Out of  respect for Christopher Brosius who's one of my favorite contemporary perfumers I'll try not to make fun of the statement that The Box is
"an exclusive luxury item which has never been seen before in the perfume industry."
I'll just remind you of this (yes, extraits of all the classic Guerlains):


And mention that even the tacky Bond No.9 had something similar around the holidays.

In any case, it's clear that Brosius is aiming for a different clientele than the die-hard fragonerds. It seems to be less about the perfumes and more about a certain image and experience. I have a feeling the new gallery won't be as welcoming to a group of us who wander in, try stuff on every last patch of exposed skin (including behind the knees), sniff each other, analyze the notes and make comparisons before buying a bottle.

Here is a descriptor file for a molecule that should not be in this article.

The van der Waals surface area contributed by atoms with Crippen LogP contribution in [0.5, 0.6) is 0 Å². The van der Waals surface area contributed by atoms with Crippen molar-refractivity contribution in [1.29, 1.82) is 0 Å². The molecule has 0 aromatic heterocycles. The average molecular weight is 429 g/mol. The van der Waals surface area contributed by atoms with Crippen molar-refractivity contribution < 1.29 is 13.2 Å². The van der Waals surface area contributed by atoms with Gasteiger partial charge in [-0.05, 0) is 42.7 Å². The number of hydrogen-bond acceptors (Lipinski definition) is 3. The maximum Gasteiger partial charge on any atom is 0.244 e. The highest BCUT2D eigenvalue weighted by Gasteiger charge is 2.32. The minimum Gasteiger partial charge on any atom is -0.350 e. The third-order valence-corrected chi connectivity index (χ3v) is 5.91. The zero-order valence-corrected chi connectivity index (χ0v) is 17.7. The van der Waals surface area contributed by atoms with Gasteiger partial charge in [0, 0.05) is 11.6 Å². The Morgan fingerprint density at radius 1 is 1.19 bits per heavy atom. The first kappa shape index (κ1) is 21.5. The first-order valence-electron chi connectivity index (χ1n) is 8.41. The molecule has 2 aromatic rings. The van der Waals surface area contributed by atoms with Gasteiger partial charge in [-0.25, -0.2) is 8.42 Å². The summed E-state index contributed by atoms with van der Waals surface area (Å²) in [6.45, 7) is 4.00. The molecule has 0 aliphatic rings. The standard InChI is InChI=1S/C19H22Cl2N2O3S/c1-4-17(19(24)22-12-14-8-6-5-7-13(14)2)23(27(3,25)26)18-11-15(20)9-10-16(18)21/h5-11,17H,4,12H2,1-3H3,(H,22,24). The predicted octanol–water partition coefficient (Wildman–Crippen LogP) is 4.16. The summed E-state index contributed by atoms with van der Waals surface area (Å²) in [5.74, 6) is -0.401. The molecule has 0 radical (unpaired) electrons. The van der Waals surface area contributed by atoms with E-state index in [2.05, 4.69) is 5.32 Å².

Is it a smart business decision? Maybe so. I have no data about the perfume spending habits of people who require concierge services. I'm more of a get into the car and drive to the boutique kind of gal and prefer no fussing and hovering when I sniff things. But what do I know? I only own six or seven CB I Hate Perfume bottles and have no intention to purchase The Box.

What do you think?

 

18 comments:

  1. Peculiar. I tend to ignore any brand or store that uses phrases like "exclusive," "cult," or "conciege services." Also, this has been a NYC company for so long, and now they're assuming that we can't even take the damn subway from Manhattan? Car service, really? I've met enough Midwestern-transplant 20-somethings living in Bushwick that I'm not afraid to make the trip out there by train and then by foot. Maybe they really do want wealthy tourists and other customers only interested in "luxury" (in its most trite permutations: e.g. car service!).